Everything Jon Saboe has tossed into the salad bowl that is The Days of Lamech can be found somewhere else on the literary grocer’s shelf, yet somehow he blends these old and familiar ingredients to make a tasty new dish. That such diverse elements as the biblical story of Noah, the master-race experiments of Nazi Germany, the Eugenics Wars saga from Star Trek, the legend of Atlantis, and much more could be combined successfully into a single story may be improbable, but Saboe manages to pull it off.
Saboe’s decision to make the protagonist a spoiled, illiterate, thrill-seeking rebel who will eventually grow into a reluctant prophet gives the reader a vibrant character with which to identify, and one whom the author can put into a variety of adventurous and contemplative sequences. Also compelling are the many themes running through this epic work, from morality and wisdom to collaboration and obedience to religious and ethical questions concerning faith. Saboe’s book is rife with political, scientific, and theocratic arguments—yet all are presented in such a way as to support rather than overwhelm the story.
Thankfully, there is plenty of action: small escapes and escapades, rescues and rebellions, tortures and atrocities, chases and combats—and not just a few scenes of storm and catastrophe. Saboe also manages to sneak in a little romance, and even surprises the reader with the occasional touch of humor. To say Saboe keeps it light would be a falsehood, but at least his touch is gentle and quick.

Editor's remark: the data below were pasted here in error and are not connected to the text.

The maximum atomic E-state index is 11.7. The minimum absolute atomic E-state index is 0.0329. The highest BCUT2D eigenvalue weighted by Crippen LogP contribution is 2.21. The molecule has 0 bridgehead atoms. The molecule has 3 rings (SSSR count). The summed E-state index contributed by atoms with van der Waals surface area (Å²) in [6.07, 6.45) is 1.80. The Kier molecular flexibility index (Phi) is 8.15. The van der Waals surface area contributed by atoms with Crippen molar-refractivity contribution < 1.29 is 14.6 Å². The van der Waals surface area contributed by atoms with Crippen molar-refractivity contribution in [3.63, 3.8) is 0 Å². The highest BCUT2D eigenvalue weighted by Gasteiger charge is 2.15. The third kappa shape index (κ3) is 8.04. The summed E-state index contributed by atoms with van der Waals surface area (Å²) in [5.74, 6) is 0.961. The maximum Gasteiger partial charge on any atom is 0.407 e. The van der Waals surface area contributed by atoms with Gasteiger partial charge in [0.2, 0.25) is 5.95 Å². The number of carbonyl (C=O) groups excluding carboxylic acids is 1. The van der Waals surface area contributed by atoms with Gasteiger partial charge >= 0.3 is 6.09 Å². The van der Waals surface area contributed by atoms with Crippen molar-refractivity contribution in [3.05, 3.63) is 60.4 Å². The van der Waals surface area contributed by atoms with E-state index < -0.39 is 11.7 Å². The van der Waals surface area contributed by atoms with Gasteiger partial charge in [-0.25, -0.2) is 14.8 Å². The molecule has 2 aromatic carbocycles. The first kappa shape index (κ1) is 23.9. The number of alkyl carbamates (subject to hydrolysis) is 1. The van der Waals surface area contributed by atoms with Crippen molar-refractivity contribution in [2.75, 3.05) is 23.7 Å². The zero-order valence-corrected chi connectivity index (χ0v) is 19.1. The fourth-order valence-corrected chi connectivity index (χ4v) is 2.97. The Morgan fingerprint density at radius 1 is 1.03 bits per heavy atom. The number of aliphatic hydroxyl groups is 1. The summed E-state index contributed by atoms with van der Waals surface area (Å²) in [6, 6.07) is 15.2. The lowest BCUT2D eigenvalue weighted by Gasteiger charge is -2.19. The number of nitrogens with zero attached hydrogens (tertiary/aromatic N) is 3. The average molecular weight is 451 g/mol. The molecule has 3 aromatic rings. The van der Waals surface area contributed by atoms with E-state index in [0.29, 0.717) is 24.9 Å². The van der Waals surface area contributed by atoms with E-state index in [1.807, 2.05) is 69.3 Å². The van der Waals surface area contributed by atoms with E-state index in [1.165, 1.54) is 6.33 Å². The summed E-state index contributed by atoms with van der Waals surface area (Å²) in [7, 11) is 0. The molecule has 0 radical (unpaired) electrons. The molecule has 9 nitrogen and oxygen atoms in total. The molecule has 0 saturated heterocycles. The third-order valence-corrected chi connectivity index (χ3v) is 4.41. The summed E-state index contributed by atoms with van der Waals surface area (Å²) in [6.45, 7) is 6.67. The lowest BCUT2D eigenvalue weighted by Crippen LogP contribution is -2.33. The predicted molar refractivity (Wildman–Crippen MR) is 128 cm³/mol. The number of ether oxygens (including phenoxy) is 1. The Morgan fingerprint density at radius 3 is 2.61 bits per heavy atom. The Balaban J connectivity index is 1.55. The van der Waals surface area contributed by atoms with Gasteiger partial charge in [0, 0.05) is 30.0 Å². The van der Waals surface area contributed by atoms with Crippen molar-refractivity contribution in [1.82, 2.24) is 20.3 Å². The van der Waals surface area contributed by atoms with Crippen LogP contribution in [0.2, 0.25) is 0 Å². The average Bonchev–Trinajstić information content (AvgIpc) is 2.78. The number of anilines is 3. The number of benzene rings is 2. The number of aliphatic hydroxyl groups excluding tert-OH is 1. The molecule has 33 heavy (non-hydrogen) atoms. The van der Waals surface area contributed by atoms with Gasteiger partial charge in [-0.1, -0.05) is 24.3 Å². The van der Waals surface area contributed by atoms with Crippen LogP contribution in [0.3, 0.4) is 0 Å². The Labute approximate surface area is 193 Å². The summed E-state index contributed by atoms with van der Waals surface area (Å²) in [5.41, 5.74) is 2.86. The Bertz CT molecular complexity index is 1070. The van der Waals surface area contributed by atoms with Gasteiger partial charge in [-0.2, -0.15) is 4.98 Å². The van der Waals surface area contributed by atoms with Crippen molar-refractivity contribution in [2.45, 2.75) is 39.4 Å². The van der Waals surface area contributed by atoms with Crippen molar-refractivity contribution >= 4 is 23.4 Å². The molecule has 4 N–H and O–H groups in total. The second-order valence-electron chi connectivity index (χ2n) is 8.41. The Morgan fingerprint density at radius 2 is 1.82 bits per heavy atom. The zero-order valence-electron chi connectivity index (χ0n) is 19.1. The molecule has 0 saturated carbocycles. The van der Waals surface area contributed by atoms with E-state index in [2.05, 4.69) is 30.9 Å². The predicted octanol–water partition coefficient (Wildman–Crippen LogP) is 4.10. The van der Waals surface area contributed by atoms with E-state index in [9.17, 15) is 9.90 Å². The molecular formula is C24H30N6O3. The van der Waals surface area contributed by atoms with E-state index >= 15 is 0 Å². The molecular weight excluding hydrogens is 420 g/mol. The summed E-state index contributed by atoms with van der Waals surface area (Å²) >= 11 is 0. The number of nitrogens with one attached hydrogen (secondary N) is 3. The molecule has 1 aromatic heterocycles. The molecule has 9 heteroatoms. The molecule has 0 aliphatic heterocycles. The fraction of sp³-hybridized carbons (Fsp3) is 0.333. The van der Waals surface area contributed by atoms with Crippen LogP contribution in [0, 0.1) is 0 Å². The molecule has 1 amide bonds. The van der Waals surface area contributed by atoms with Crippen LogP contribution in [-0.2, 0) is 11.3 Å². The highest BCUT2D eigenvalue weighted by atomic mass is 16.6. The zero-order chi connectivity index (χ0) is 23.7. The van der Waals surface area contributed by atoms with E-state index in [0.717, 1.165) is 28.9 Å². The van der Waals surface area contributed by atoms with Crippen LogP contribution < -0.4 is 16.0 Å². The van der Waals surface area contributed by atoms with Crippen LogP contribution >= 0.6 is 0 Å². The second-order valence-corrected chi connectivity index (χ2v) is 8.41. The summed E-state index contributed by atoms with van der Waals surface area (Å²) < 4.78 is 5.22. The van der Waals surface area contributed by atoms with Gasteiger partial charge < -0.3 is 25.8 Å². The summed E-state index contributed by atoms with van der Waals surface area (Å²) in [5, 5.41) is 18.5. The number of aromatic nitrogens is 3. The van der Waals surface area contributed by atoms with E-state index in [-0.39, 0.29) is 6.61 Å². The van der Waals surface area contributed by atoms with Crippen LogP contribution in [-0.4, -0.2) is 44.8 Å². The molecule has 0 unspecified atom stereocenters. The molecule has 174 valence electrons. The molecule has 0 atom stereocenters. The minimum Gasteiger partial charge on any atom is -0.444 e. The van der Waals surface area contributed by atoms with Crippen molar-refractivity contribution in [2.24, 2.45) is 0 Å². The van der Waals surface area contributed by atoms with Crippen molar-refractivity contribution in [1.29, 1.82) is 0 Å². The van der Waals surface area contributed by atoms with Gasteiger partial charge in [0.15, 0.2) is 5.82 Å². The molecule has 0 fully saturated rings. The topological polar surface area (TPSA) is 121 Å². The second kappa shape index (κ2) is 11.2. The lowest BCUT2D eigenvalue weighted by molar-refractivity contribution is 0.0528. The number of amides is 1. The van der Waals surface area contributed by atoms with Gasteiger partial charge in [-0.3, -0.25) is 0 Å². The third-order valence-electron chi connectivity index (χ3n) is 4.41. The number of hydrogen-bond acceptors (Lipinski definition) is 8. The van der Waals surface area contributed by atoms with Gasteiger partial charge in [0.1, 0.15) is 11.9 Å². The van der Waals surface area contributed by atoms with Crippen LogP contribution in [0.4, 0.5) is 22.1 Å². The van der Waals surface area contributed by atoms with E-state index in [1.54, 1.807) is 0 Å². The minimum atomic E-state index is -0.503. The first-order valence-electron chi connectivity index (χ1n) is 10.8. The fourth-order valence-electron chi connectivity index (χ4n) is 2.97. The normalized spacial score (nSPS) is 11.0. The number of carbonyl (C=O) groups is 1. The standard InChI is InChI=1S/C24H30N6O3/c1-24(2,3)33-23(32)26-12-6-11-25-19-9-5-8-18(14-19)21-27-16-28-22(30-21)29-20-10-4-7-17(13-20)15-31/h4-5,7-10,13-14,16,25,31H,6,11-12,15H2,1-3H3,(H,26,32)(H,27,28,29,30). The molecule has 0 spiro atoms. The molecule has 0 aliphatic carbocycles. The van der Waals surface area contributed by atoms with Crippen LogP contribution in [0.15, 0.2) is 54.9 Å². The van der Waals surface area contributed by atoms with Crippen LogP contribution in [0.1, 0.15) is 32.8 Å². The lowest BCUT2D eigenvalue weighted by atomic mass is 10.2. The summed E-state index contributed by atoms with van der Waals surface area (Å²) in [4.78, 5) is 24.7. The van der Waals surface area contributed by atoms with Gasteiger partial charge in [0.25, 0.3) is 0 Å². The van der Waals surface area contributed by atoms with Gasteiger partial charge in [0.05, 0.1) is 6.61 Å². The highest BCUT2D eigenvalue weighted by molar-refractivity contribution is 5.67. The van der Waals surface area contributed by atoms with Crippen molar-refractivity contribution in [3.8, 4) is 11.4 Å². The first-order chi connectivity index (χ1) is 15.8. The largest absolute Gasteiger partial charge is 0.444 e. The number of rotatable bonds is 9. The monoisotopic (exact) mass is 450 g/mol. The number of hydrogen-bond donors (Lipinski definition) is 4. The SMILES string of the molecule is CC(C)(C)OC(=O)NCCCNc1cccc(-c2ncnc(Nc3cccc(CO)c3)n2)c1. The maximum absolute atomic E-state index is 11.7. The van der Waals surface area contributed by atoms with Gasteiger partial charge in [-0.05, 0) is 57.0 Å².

At its core, The Days of Lamech is a simple and entertaining story of rebellion. As the reader is drawn deeper into the story, however, he will discover that Saboe has seeded his novel with a much wider range of sinister plots that allow him to weave together threads of racial superiority, genetic engineering, political and economic philosophy, and even faith and free will. Biblical allusions abound, as do references to everything from the American Revolution to Battlestar Galactica. Somehow Saboe makes it all fit seamlessly, without overtly proselytizing any identifiable faith, philosophy, or code. For that alone he should be commended.
Mark G. McLaughlin
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